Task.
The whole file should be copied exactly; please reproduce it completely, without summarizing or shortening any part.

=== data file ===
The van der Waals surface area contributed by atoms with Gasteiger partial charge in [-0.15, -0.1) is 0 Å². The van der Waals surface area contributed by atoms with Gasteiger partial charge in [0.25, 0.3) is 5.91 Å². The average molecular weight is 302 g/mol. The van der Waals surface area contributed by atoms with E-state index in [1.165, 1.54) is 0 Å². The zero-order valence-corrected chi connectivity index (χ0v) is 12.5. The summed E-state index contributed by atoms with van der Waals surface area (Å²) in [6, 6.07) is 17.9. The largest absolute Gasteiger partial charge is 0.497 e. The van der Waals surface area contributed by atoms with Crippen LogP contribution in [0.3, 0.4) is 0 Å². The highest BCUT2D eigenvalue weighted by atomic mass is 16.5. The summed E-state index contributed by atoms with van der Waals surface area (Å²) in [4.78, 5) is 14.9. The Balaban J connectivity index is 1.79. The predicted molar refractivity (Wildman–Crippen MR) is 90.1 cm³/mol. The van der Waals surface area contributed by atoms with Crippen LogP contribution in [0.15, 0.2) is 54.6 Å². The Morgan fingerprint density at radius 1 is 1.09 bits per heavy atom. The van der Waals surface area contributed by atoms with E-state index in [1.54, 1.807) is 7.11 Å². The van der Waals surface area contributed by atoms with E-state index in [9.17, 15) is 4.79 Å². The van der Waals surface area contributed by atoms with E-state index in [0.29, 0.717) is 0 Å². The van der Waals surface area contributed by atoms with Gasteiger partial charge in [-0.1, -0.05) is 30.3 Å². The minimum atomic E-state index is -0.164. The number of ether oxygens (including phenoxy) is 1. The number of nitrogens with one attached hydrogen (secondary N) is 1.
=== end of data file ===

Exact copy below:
The van der Waals surface area contributed by atoms with Gasteiger partial charge in [-0.15, -0.1) is 0 Å². The van der Waals surface area contributed by atoms with Gasteiger partial charge in [0.25, 0.3) is 5.91 Å². The average molecular weight is 302 g/mol. The van der Waals surface area contributed by atoms with E-state index in [1.165, 1.54) is 0 Å². The zero-order valence-corrected chi connectivity index (χ0v) is 12.5. The summed E-state index contributed by atoms with van der Waals surface area (Å²) in [6, 6.07) is 17.9. The largest absolute Gasteiger partial charge is 0.497 e. The van der Waals surface area contributed by atoms with Crippen LogP contribution in [0.3, 0.4) is 0 Å². The highest BCUT2D eigenvalue weighted by atomic mass is 16.5. The summed E-state index contributed by atoms with van der Waals surface area (Å²) in [4.78, 5) is 14.9. The Balaban J connectivity index is 1.79. The predicted molar refractivity (Wildman–Crippen MR) is 90.1 cm³/mol. The van der Waals surface area contributed by atoms with Crippen LogP contribution in [0.15, 0.2) is 54.6 Å². The Morgan fingerprint density at radius 1 is 1.09 bits per heavy atom. The van der Waals surface area contributed by atoms with E-state index in [1.54, 1.807) is 7.11 Å². The van der Waals surface area contributed by atoms with E-state index in [9.17, 15) is 4.79 Å². The van der Waals surface area contributed by atoms with E-state index in [0.29, 0.717) is 0 Å². The van der Waals surface area contributed by atoms with Gasteiger partial charge in [-0.1, -0.05) is 30.3 Å². The minimum atomic E-state index is -0.164. The number of ether oxygens (including phenoxy) is 1. The number of nitrogens with one attached hydrogen (secondary N) is 1.